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The Global Economic Crisis pulled countries down from around the globe to a recession. Wide-ranging declines in many aspects of growth characterize the overall impact it had had on the global scale. Following the Asian economic crisis in 1997, the present global economic crisis imposes new challenges to the Philippines as a developing country. Following are expositions of the macroeconomic impacts of the crisis in the Philippine setting, its implications in the prevalent poverty scenario, and policies and programs undertaken by the government in response to the crisis.
The 2008 global economic crisis started upon the bursting of the US housing bubble, which was followed by bankruptcies, bailouts, foreclosures, and takeovers of financial institutions and national governments. During a period of housing and credit booms, banks encouraged lending to home owners by a considerably high amount without appropriate level of transparency and financial supervision. As interest rates rose in mid-2007, housing prices dropped extensively, and all institutions that borrowed and invested found themselves suffering significant losses. Financial institutions, insurance companies, and investment houses declared either declared bankruptcies or had to be rescued financially. Economies worldwide slowed during this period and entered to a recession.
The crisis, initially financial in nature, has now taken a full-blown economic and global scale affecting every country to the left and to the right of the United States, and wreaking havoc in the level of both industrialized and developing nations.
The Philippines has long been undermined with long-term structural problems such that sustainable economic development is yet to be a dream come true. According to the pages of Philippine economic history, the country has been dominated by a sequence of growth spurts, brief and mediocre, followed by shard to very-sharp, severe, and extended downturns—a cycle that came to be known as the boom-bust cycle. As such, economic growth record of the country has been disappointing in comparison with its East Asian counterparts in terms of per capita GDP. What makes matters worse is the seemingly perennial impoverished state of its inhabitants, that is, in 2007, an absolute poverty incidence of 13.2 percent—higher than Indonesia’s 7.7 and Vietnam’s 8.4 percent—has been recorded, and thus giving further testimony of the unequal distribution of wealth that keeps growth and development a far reach for the Philippines.
The Philippines, points Professor Diokno of the University of the Philippines, has been affected by the crisis in a decline in three aspects: exports, remittances from overseas Filipino workers, and foreign direct investments. Heavily dependent on electronic and semiconductor exports, the Philippines has seen a downward trend in its export earnings as countries in demand of these exports are now in recession. The recession has also put to risk the jobs in the developed countries which include those where migrant workers are employed. Consequently, OFW remittances decreased and grew a meagre 3.3% in October 2008. Foreign direct investments (FDI) lowered because of investors losing confidence in the financial market. Lower FDIs mean slower economic growth.
The freeze in liquidity in US and European financial markets reversed capital flows to developing countries and induced a rise in the price of risk which entailed a drop in equity prices and exchange rate volatility. However, following the effects of an increase in the foreign currency government bond spread, the Philippine stock market was actually one of the least affected by the crisis with the main index of the stock market dropping only by 24 percent, a relatively low percentage change in comparison to those of other countries across Asia. Similarly, from the period between July 2008 and January 2009, the peso devaluated only by 3 percent which explains why the peso was one of the currencies least affected by the crisis. This minimal effect on the stock market and the Philippine peso can be attributed to the recovery of asset prices across the Asia-Pacific region recovered in early 2009 as foreign portfolio investments surged.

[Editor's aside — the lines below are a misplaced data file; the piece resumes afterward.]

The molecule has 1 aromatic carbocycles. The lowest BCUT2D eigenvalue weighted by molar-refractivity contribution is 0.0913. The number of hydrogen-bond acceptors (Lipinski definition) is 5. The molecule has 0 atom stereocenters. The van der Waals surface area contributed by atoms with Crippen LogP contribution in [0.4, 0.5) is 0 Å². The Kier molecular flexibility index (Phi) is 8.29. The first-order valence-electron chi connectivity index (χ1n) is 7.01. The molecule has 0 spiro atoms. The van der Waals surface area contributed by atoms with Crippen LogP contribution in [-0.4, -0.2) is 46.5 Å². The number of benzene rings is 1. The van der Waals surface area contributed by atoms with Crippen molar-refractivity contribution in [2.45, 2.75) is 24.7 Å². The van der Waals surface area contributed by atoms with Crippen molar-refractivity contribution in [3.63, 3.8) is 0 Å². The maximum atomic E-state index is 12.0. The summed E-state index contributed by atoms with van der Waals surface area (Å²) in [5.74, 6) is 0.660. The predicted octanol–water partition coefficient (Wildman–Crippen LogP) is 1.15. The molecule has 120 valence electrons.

Financially, the banking system in the Philippines has been relatively stable, because of reforms that were put in place since Asian financial crisis in 1997. Maintenance of high levels of loan to deposit ratios together with the decline of the ratio of nonperforming loans to total loans kept profitability of local banking generally high despite the crisis. To the country’s fortune, no meltdowns occurred as during the previous 1997 Asian crisis.
Fall in the growth rate of personal consumption and expenditures and fixed investment assail 2008. Personal consumption expenditure, the largest contributor to GDP growth, behaved a downward trend from a sharp drop from 5.8 percent in 2007 to 4.7 percent in 2008, and 3.7 percent in 2009. GDP growth during fourth quarter of 2008 and first quarter of 2009 fell to 1.7 percent, a staggering fall from 5.7 percent average for the three previous years. Furthermore, a contraction of 29.2 percent in the manufacturing sector involving electricity, gas, water, trade and finance services. The service sector also had its share of downturns as growth in the fourth quarter and first quarters of 2008 and 2009, respectively, suffered from a meagre growth of 2.1 percent, a far contrast from the 6.7 percent average from the last three years. However, the Philippines has generally endured the least declines in comparison with other East Asian countries despite recorded declines. For instance, OFW remittances, though at a slower pace, still grew in the first half of 2009.
To counter adverse effects of the crisis, the Philippine government felt the need to increase its expenditures. Apart from government expenditure, of primary concern was the weak revenues generated by the government with fiscal deficit reaching P111.8 billion in the first quarter of 2009 as compared to P25.8 billion in the same period of the previous year. Despite suffering the least in terms of the stock exchange and financial markets among East Asian countries, the Philippines lagged in tax effort in comparison to other nations. Meanwhile, private sector flows in the external account declined and led to a net outflow of $708 million in 2009, a sharp turning away from a net inflow of $507 million in 2008. This eventually led to a fall in stock prices and depreciation or devaluation of the peso.
An increasing number of the Filipino workforce has become frustrated due to unemployment and low standards of living in the country. Thousands of Filipinos leave the country every day to seize better income opportunities and promise their children a better and secure future. Moreover, around five million of Filipino children are unable to go to school and are forced to work on the streets or in other various workplaces where they can find some food or other means to fill their appetites.